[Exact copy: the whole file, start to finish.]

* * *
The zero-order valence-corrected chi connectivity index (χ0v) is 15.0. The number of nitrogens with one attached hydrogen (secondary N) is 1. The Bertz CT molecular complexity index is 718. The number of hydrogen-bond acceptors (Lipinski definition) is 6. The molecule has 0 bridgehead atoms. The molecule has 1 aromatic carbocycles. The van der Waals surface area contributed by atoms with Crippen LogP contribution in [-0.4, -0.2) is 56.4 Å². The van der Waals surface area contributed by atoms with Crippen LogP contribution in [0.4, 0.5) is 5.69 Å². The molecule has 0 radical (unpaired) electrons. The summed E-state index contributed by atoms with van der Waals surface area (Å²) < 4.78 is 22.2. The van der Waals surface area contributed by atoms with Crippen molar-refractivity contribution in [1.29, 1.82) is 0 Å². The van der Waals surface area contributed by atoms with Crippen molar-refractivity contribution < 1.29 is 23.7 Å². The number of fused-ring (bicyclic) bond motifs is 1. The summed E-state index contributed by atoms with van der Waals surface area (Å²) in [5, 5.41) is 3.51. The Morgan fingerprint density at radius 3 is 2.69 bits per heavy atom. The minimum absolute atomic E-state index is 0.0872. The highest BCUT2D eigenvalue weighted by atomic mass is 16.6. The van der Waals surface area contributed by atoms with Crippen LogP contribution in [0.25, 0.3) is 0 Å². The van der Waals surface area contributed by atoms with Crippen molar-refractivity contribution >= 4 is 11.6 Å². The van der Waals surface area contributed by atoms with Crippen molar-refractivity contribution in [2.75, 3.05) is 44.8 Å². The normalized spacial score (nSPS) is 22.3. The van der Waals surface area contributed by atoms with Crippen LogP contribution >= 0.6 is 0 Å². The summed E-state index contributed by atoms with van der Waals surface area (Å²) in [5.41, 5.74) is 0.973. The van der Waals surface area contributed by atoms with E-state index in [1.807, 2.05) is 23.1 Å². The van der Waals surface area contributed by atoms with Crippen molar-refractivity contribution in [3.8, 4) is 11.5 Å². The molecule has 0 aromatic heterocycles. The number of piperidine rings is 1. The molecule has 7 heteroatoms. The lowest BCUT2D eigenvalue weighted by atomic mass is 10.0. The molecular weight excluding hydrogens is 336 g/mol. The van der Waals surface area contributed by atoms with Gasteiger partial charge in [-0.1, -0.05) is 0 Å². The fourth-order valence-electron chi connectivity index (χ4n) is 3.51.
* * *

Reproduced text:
The zero-order valence-corrected chi connectivity index (χ0v) is 15.0. The number of nitrogens with one attached hydrogen (secondary N) is 1. The Bertz CT molecular complexity index is 718. The number of hydrogen-bond acceptors (Lipinski definition) is 6. The molecule has 0 bridgehead atoms. The molecule has 1 aromatic carbocycles. The van der Waals surface area contributed by atoms with Crippen LogP contribution in [-0.4, -0.2) is 56.4 Å². The van der Waals surface area contributed by atoms with Crippen LogP contribution in [0.4, 0.5) is 5.69 Å². The molecule has 0 radical (unpaired) electrons. The summed E-state index contributed by atoms with van der Waals surface area (Å²) < 4.78 is 22.2. The van der Waals surface area contributed by atoms with Crippen molar-refractivity contribution in [1.29, 1.82) is 0 Å². The van der Waals surface area contributed by atoms with Crippen molar-refractivity contribution < 1.29 is 23.7 Å². The number of fused-ring (bicyclic) bond motifs is 1. The summed E-state index contributed by atoms with van der Waals surface area (Å²) in [5, 5.41) is 3.51. The Morgan fingerprint density at radius 3 is 2.69 bits per heavy atom. The minimum absolute atomic E-state index is 0.0872. The highest BCUT2D eigenvalue weighted by atomic mass is 16.6. The van der Waals surface area contributed by atoms with Crippen LogP contribution in [0.25, 0.3) is 0 Å². The van der Waals surface area contributed by atoms with Crippen molar-refractivity contribution >= 4 is 11.6 Å². The van der Waals surface area contributed by atoms with Crippen molar-refractivity contribution in [2.75, 3.05) is 44.8 Å². The normalized spacial score (nSPS) is 22.3. The van der Waals surface area contributed by atoms with Crippen LogP contribution >= 0.6 is 0 Å². The summed E-state index contributed by atoms with van der Waals surface area (Å²) in [5.41, 5.74) is 0.973. The van der Waals surface area contributed by atoms with E-state index in [1.807, 2.05) is 23.1 Å². The van der Waals surface area contributed by atoms with Crippen molar-refractivity contribution in [3.8, 4) is 11.5 Å². The molecule has 0 aromatic heterocycles. The number of piperidine rings is 1. The molecule has 7 heteroatoms. The lowest BCUT2D eigenvalue weighted by atomic mass is 10.0. The molecular weight excluding hydrogens is 336 g/mol. The van der Waals surface area contributed by atoms with Gasteiger partial charge in [-0.1, -0.05) is 0 Å². The fourth-order valence-electron chi connectivity index (χ4n) is 3.51.